Thousands of Venezuelans are continuing their weeks-long protests against the government after the arrest of opposition leader Leopoldo Lopez yesterday.
Lopez turned himself in Tuesday after a weeklong manhunt. He is due in court Wednesday on charges of inciting violence that erupted during protests.
As he was being arrested he told his supporters he doesn't fear years behind bars if that's what it takes to open eyes to the damage done to Venezuela by 15 years of socialist rule.
"If my jailing serves to awaken a people, serves to awaken Venezuela ... then it will be well worth the infamous imprisonment imposed upon me directly, with cowardice," he shouted to supporters before turning himself in.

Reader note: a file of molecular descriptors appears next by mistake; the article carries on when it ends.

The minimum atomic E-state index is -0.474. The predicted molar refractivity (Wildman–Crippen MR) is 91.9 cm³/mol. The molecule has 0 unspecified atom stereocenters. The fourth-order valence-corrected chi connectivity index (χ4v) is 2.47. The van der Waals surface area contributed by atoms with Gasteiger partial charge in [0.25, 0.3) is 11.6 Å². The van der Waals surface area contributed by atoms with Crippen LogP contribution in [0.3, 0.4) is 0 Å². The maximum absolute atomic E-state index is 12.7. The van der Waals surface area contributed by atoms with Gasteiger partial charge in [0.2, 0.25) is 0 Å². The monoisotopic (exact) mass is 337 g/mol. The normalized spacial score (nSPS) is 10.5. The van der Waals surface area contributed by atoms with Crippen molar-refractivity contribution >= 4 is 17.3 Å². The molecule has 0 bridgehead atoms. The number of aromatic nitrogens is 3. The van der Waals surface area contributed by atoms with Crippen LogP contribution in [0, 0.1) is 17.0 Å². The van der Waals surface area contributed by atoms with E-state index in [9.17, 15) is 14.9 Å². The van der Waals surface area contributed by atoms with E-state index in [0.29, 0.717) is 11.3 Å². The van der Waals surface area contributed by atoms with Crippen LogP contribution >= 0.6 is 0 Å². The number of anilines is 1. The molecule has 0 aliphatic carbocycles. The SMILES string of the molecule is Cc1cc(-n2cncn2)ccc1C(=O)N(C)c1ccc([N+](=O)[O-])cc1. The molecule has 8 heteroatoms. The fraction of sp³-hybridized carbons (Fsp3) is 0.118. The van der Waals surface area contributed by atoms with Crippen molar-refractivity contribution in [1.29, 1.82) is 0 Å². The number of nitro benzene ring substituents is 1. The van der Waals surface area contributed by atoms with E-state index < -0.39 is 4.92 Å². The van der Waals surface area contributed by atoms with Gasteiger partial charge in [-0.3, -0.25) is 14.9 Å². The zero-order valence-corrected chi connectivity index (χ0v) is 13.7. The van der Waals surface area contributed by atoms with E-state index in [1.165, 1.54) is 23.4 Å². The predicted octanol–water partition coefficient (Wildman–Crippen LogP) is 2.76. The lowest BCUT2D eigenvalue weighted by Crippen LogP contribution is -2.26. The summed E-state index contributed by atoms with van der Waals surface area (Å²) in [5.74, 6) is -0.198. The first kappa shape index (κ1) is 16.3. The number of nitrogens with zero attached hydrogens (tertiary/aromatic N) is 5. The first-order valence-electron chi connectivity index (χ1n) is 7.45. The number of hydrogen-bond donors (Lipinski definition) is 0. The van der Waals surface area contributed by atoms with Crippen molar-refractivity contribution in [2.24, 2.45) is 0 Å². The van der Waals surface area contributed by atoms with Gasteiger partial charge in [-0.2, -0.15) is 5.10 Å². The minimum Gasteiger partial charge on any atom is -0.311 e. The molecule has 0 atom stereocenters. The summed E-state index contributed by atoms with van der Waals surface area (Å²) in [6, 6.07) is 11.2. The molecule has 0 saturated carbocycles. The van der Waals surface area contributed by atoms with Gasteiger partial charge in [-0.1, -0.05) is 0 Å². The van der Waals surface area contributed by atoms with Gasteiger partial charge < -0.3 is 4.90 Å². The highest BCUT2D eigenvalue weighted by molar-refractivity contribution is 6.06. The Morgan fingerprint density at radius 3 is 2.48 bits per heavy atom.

Demonstrators gathered outside Venezuelan embassies across Latin America on Tuesday as both anti-government protesters and government supporters rallied on the streets of Caracas.
Human rights groups condemned the charges against Lopez as "political conspiracy theories" and not criminal evidence.
U.S.Secretary of State John Kerry warned that arresting the opposition leader would have a "chilling effect" on freedom of expression.
Venezuelans are protesting rising crime rate, food shortages, and high inflation. The opposition has maintained that the shortages of basic goods and the inflation are the result of government corruption and mismanagement of Venezuela's vast oil revenues.
On Monday, President Nicolas Maduro expelled three U.S. diplomats, accusing them of conspiring with the opposition to topple his government. The United States said the allegations are "baseless and false."